Shiny Object Syndrome (SOS) is that feeling we get when we are easily distracted.  It happens a lot when we are delaying something we don’t feel ready to tackle. It is right up there and often overlaps with being a “procrastilearner.”  Procrastilearning is when you keep substituting research and learning, more than you need to, prior to making a decision.  Don’t get me wrong, do your research, check out your options, but not ad nauseam and definitely not in lieu of actual work outcomes.

Shiny Object Syndrome (SOS) occurs a lot in grant writing and fundraising.  People aren’t always comfortable asking for money, whether it is from a donor or through a grant.  Subsequently, SOS kicks in and every email, google ad, and/or colleague recommendation Shiny Object Syndromeof a tool comes back into play.  I see it most often when it comes to grant and funding research.

Back in the day options for researching grants and potential funders most often resided at the local library where a big fat book of possible funders might exist.  Those days are long gone and if you have a laptop and an internet connection you can make more magic happen from the comfort of your office than you ever could schlepping to and from the library.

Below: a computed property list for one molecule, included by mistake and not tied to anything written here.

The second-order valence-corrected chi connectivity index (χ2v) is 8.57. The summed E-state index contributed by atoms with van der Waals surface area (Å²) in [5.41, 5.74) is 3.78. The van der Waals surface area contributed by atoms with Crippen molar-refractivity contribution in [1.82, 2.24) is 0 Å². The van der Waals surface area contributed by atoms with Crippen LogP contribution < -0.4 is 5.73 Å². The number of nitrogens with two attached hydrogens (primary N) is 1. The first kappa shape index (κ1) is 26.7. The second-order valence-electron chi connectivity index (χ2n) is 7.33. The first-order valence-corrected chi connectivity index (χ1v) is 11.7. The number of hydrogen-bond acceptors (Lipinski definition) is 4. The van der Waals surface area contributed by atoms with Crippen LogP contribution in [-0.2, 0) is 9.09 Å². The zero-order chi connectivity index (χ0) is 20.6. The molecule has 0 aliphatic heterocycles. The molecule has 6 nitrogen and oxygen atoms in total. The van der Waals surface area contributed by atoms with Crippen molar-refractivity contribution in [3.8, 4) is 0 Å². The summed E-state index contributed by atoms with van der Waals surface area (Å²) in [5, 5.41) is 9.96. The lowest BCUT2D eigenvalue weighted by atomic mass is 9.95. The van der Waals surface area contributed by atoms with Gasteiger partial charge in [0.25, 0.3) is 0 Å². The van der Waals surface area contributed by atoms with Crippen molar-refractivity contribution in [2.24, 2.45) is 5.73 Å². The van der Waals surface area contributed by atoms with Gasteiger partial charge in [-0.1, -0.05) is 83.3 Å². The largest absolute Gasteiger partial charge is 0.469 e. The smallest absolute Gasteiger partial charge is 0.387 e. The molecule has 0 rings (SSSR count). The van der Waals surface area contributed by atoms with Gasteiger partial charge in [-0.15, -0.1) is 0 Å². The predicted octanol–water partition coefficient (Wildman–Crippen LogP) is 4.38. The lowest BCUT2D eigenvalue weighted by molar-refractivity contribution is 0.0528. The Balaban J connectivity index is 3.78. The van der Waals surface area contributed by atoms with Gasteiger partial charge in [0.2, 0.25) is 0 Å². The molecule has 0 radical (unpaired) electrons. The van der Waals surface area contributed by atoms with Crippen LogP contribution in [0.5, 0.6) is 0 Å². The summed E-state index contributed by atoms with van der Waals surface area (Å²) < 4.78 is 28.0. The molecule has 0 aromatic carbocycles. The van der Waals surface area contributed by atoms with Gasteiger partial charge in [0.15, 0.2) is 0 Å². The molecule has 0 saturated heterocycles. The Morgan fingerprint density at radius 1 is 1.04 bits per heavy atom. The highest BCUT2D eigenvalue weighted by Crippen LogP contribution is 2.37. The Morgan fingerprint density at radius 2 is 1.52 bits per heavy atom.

The biggest obstacle in making your funding dreams come true is investing a ton of time on how to find funders, and what database, and/or tools you should utilize.  Any tool. plus work, is far superior and provides better outcomes than endless research of what avenue to take.  Honestly, the biggest difference in funding and grant research tools is price tag.  The option you go with won’t make or break your efforts.

What will make or break your grant writing and/or other donor requests is the work you’ve put into building relationships.  No tool can replace what a solid relationship will provide. Relationships are truly the best investment of time. Spending money on a tool often trumps building relationships because it is easier, and as we all know, easier doesn’t always equal better.